Rams' Local TV Rating Is Fourth-Lowest Since Moving To St. Louis In '95
The Rams in '13 had "their fourth-worst TV ratings performance of their 19 seasons in St. Louis," according to Dan Caesar of the ST. LOUIS POST-DISPATCH. Rams games averaged a 17.7 local rating in St. Louis this season, down 16% from '12 and down 34% from three seasons ago. KTVI-Fox GM Spencer Koch said that even in a "down year," the Rams "do better in the ratings than any other regular program -- sports or otherwise." The Rams’ local rating for '13 was "more than double" the 8.8 rating for the MLB Cardinals on FS Midwest in '13. However, this is "largely an apples-to-oranges comparison," as there were 147 baseball telecasts (ST. LOUIS POST-DISPATCH, 1/3). Meanwhile, Patriots games finished as the most-watched local event of the week in Boston for 19 of 20 weeks, including all four preseason games and 15 of 16 regular-season contests. The only week that a Patriots broadcast did not finish first in the local ratings was in Week 9, when a win over the Steelers -- which drew a season-high 40.3 local rating -- was topped by Game 6 of the Red Sox-Cardinals World Series (Patriots).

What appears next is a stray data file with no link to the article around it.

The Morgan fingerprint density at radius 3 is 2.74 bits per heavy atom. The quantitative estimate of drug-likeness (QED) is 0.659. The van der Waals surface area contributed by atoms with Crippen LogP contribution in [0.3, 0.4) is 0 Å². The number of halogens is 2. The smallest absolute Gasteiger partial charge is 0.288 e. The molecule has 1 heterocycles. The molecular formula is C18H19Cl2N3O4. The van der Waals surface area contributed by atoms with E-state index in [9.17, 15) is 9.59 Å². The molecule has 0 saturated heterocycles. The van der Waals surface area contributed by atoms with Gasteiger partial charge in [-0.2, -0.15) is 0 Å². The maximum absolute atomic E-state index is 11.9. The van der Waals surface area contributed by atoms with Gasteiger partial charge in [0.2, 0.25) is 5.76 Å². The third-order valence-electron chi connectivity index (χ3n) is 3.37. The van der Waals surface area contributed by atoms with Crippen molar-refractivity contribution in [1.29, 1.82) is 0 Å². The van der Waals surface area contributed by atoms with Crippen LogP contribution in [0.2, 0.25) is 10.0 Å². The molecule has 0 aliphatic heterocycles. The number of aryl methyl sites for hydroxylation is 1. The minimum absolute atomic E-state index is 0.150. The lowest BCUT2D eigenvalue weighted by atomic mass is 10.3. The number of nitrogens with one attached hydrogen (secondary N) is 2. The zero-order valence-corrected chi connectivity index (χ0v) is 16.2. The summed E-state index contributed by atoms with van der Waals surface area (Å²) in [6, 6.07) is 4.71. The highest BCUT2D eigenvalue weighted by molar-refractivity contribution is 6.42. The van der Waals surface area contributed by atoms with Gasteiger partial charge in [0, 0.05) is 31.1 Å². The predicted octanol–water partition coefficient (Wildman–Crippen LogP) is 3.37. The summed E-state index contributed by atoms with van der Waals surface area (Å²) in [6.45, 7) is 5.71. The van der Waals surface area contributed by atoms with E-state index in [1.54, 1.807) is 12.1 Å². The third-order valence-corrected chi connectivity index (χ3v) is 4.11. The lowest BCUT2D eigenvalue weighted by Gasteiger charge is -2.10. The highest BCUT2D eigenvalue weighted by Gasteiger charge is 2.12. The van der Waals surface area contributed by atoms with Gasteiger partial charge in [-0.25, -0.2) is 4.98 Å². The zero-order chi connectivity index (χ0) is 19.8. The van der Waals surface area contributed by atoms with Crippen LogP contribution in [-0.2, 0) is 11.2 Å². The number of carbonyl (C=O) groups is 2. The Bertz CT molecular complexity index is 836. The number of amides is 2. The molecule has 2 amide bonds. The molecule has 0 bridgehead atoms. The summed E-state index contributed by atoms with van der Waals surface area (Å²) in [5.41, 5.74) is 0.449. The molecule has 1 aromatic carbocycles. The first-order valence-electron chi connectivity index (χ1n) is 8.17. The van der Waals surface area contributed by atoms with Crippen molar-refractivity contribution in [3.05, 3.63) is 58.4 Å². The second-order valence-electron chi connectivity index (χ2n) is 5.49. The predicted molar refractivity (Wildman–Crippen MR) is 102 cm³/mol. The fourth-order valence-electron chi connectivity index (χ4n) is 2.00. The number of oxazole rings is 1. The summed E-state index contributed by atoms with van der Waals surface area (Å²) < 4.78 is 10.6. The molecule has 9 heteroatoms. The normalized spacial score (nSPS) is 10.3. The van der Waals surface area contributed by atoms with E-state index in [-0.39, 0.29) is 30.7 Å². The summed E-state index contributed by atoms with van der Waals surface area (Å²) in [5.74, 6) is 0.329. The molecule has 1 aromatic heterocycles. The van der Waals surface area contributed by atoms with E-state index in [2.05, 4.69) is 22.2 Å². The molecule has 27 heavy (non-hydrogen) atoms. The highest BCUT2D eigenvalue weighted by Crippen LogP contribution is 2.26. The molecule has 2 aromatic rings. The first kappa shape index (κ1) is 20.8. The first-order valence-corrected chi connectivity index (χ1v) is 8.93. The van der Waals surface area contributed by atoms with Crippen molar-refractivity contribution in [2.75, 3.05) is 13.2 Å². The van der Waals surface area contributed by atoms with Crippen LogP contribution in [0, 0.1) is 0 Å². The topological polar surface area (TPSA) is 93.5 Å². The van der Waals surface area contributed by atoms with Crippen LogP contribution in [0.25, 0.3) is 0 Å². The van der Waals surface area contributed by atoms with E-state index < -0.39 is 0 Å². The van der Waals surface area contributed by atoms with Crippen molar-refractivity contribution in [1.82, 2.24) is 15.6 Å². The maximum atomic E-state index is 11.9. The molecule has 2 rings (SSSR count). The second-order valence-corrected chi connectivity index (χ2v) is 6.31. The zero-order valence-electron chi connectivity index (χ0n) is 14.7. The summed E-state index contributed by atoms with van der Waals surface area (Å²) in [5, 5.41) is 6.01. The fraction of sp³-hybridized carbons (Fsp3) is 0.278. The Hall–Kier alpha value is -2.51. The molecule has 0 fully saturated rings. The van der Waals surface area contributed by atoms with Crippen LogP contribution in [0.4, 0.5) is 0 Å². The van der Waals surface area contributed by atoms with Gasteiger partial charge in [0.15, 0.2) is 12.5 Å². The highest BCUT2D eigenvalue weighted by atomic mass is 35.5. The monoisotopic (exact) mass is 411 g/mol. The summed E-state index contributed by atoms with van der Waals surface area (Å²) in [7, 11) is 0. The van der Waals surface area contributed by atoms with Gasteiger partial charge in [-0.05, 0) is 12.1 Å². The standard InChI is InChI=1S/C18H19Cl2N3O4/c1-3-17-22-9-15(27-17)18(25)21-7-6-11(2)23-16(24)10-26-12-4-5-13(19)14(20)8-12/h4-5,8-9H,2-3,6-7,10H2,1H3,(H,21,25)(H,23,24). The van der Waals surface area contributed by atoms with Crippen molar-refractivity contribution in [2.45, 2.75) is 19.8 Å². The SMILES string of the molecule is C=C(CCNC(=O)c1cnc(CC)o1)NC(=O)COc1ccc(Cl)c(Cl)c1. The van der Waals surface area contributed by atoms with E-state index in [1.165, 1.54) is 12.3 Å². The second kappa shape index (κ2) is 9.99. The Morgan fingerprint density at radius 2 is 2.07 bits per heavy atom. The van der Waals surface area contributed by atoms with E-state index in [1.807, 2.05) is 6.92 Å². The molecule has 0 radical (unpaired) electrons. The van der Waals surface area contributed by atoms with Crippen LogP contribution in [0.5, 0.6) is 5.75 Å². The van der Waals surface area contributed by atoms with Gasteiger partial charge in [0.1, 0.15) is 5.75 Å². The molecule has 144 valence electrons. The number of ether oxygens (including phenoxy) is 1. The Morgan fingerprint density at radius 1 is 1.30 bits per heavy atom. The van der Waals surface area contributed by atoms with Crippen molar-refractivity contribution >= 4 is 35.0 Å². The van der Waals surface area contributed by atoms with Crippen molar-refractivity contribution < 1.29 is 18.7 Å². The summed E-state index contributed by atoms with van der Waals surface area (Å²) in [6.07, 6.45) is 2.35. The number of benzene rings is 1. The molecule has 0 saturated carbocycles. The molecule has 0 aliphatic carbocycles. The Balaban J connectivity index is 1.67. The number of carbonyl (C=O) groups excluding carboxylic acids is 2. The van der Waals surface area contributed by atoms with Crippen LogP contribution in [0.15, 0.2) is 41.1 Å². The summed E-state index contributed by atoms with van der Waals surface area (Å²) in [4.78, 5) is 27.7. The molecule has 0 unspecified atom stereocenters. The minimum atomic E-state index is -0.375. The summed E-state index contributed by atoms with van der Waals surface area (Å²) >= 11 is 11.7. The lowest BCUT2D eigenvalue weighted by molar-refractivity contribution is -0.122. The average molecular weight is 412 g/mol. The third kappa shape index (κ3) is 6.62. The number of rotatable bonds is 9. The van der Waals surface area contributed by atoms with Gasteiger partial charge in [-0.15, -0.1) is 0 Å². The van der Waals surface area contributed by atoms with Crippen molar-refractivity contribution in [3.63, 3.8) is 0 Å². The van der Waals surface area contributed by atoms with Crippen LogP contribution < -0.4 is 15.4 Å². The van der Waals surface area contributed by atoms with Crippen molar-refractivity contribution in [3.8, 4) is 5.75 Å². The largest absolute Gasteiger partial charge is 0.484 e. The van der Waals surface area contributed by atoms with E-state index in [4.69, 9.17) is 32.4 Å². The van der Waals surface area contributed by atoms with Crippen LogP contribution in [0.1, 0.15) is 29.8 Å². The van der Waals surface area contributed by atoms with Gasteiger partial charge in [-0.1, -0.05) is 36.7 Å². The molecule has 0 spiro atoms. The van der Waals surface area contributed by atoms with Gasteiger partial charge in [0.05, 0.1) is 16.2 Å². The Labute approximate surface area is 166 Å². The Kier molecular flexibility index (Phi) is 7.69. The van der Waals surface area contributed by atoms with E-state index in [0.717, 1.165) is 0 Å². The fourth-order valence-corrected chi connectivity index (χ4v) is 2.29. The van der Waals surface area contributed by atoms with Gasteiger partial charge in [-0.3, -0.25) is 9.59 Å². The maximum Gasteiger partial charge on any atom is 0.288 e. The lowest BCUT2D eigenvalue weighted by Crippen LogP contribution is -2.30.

TICKET TO RIDE? In L.A., Joe Flint cited a source as saying that an "exclusive deal" between DirecTV and the NFL over rights to the Sunday Ticket package would "probably get done in the coming months, but it might be the last one." Sources cited one reason as being that as the NFL seeks to "exploit new opportunities and create additional revenue streams, the value of an exclusive package with one distributor could diminish both for the league and the provider." Bedrocket Media Ventures Founder & CEO Brian Bedol said, "With all the new platforms coming, by the time the next Sunday Ticket deal comes up, it will be obsolete" (LATIMES.com, 1/1).
PAINT IT BLACK: In N.Y., Richard Sandomir wrote programming for the NFL's Black Monday on NFL Network and ESPN2 is "an occasion when the studios should be draped in black curtains and the anchors should speak in hushed tones." NFL Network "recognized a few years ago that sticking with firings (and potential hires) on Black Monday benefited viewers most, even if it grew repetitive when the firings stopped." ESPN2 was "less single-minded about the firings than the NFL Network, mixing coverage of the dismissals with speculation about possible replacements (as the NFL Network did), analysis of this weekend’s wild-card playoff games and other news" (N.Y. TIMES, 12/31).